Have you ever seen someone dance in the middle of the dentist’s office? That was me when I received the Kirkus Review and read, “Filled with clever and chucklesome wordplay, Wilson’s spry narrative is engaging but also educational, providing a solid, accessible introduction to basic money equivalents.”
I had the same reaction when I later received the Booklist review, “[…] This tribute to what is, the author notes, still our country’s most minted coin offers a perfect opportunity to discuss the difference between mere purchasing power and real value.”
SUSANNA: Very nice! How long did it take from offer to having the first copy in your hand?
KIMBERLY: It was approximately 20 months from offer to publication date, though I was able to hold a hard copy a few months in advance.
SUSANNA: What kind of marketing and promotion has your publisher done for this book?
KIMBERLY: When I had my marketing meeting, I was amazed at everything they had been doing behind the scenes! They’ve done everything from marketing to booksellers and libraries, to reaching out to social media influencers, submitting for reviews, creating activity guides and bookplates, handling book giveaways, connecting me with bookstores and school visit opportunities––and the list goes on and on!
SUSANNA: Here is a link to a book guide created by the publisher if anyone wants to have a look!
SUSANNA: Describe any marketing/promotion you did for this book.
KIMBERLY: I was so lucky to find my debut group, Kidlit Caravan, early on. We became fast friends and worked hard to create our platform on social media, our website, etc. Working with them and having their support on so many levels has been a highlight of the last year and a half!
I also come from a marketing background, so my wheels are always turning. I’ve been working on social media, a pre-sale campaign, scheduling school visits and library story times, and writing guest blog posts.
Mark Hoffmann, the amazing illustrator of A PENNY’S WORTH, and I have a virtual event tonight, April 5th at 7pm, and I have an in-person (yay!) event Sunday, April 24th at 12pm, at Park Road Books in Charlotte, NC.
SUSANNA: That’s terrific! What an asset to have a marketing background. How long was it between the time you started writing seriously and the time you sold your first picture book?
KIMBERLY: After dreaming of becoming a writer since the third grade, I finally started taking it seriously in 2017. I joined the SCBWI shortly after, in March 2018 and received my offer for A PENNY’S WORTH two and a half years later!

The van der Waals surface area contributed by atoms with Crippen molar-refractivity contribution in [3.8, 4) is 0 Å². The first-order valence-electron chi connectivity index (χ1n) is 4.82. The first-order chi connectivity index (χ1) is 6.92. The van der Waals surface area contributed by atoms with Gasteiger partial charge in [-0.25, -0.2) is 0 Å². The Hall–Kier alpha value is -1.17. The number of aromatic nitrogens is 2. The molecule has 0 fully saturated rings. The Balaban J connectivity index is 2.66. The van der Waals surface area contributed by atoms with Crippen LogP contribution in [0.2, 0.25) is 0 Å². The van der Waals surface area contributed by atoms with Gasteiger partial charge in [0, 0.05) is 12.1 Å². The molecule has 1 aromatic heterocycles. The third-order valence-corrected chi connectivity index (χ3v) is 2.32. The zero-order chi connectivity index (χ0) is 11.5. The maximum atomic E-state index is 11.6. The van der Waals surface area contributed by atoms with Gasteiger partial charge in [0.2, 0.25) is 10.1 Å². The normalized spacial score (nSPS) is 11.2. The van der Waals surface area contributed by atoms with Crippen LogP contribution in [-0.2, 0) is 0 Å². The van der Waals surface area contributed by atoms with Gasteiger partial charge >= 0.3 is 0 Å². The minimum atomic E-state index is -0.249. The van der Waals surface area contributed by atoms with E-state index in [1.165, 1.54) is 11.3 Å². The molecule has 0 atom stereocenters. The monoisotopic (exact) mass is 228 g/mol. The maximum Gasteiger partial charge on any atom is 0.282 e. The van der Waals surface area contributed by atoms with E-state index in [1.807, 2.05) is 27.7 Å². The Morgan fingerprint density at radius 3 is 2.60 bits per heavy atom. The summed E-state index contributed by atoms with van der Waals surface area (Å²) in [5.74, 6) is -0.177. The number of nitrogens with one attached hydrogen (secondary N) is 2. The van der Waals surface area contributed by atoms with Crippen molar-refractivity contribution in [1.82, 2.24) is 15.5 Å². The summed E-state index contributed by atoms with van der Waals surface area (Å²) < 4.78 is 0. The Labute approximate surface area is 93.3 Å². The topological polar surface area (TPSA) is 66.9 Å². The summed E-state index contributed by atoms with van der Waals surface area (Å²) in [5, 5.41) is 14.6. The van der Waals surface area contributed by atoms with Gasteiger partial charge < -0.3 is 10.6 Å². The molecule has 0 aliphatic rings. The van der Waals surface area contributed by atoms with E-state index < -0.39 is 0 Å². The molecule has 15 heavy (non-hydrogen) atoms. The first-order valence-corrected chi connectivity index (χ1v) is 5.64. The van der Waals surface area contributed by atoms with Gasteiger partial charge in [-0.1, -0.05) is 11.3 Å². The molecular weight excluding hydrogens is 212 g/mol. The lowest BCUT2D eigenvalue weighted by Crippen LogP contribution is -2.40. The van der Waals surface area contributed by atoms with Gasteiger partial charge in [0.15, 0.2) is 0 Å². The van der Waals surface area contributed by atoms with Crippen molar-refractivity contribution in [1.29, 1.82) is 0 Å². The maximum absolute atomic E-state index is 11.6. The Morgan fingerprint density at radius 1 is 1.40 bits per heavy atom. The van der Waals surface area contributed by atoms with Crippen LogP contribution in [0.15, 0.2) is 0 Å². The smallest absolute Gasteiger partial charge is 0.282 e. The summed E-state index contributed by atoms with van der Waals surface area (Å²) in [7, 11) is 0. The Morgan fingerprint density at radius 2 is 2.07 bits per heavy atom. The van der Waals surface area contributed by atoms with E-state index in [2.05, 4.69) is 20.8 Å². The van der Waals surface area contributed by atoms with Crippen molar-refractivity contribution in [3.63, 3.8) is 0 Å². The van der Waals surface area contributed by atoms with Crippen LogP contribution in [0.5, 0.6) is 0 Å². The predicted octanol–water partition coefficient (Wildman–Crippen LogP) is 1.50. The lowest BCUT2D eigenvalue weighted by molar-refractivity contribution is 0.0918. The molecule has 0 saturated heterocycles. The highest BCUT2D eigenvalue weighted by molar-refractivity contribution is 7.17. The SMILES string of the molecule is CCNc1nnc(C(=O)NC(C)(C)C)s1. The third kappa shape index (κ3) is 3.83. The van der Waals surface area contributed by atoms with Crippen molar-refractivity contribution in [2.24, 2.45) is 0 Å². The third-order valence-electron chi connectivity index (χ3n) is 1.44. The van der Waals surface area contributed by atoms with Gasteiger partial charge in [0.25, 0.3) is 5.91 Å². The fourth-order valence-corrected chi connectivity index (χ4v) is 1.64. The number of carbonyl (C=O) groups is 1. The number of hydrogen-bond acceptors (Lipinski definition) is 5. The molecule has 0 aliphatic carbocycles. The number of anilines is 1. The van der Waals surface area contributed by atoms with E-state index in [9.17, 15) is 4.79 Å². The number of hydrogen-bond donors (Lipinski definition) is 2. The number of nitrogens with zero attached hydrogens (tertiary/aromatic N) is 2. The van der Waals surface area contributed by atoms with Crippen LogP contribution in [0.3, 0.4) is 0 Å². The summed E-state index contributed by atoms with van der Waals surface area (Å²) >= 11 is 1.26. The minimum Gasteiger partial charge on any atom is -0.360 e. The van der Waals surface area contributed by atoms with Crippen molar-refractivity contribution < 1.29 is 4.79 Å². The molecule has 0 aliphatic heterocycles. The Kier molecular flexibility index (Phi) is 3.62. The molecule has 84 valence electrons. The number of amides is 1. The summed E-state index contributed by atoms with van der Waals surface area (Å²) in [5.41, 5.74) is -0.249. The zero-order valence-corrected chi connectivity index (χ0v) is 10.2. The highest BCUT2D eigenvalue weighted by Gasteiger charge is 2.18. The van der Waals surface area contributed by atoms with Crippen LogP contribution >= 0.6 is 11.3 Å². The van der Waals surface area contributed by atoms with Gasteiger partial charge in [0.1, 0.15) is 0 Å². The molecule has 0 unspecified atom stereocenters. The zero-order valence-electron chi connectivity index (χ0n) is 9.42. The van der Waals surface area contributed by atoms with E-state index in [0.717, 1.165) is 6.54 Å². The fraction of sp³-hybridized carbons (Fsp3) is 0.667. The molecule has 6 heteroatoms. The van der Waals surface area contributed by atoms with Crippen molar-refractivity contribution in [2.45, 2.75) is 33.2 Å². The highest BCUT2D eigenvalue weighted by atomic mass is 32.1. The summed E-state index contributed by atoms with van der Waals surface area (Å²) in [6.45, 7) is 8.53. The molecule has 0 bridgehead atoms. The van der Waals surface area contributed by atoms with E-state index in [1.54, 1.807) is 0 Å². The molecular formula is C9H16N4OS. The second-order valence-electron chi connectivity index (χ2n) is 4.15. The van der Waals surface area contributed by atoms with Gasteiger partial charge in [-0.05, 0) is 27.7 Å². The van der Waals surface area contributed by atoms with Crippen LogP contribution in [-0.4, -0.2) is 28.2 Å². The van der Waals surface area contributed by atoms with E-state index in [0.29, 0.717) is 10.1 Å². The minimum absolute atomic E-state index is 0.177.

SUSANNA: What is the most important/helpful thing you learned on your way to publication?
KIMBERLY: I could go on and on about what I’ve learned. But the biggest lesson for me, has been patience––with my own writing, querying, all the way through publication process (and beyond). With that, I also try and focus on things I can control versus the things I can’t (sometimes easier said than done!). Just recently, due to shipping delays, the publication date for the book was pushed back two weeks to April 19. I couldn’t swim out into the ocean and bring the books ashore, so I’ve used the extra time to reach out to more bookstores and schools.
SUSANNA: Thank you so much for joining us, Kimberly, and sharing your knowledge and expertise! We so appreciate the opportunity to learn from your journey! Wishing you all the best with this and future titles!
Represented by Victoria Selvaggio, Storm Literary
A PENNY’S WORTH (April, 5 2022, Page Street Kids)
A DOLLAR’S GRAND DREAM (Spring 2023, Page Street Kids)
Readers, if you have questions for Kimberly, please post them in the comments below and if she has time I’m sure she’ll respond!
You may purchase Kimberly’s book at:
(all links below are book-specific)
We can help our debut authors successfully launch their careers by:
– purchasing their books
– recommending their books to friends and family
– recommending their books to our children’s teachers and librarians
– recommending their books to our local libraries and bookstores
– suggesting them as visiting authors at our children’s schools and our local libraries
– sharing their books on social media
Thank you all for stopping by to read today! Have a lovely, inspiration-filled Tuesday! Maybe today is the day you’ll write your debut picture book 😊
Missed any previous Tuesday Debuts? Check them out!
Karen Kiefer – Drawing God (religious market)
Theresa Kiser – A Little Catholic’s Book Of Liturgical Colors (religious market)
Lindsey Hobson – Blossom’s Wish (self pub)
Julie Rowan-Zoch – Louis (picture book illustration debut!)
Gnome Road Publishing (publishing house debut)
Julie Rowan-Zoch – I’m A Hare So There (author/illustrator debut)
Nancy Derey Riley – Curiosity’s Discovery (author/illustrator self-published debut)
Kate Allen Fox – Pando: A Living Wonder Of Trees (nonfiction)
Rebecca Mullin – One Tomato (board book)
Cynthia Argentine – Night Becomes Day: Changes In Nature (illustrated with photographs)
Anne Appert – Blob (author/illustrator)
Karen Condit – Turtle On The Track (hybrid publishing)
Renee LaTulippe – The Crab Ballet (picture book poem)
Amy Duchene – Pool Party (collaboration/co-writing)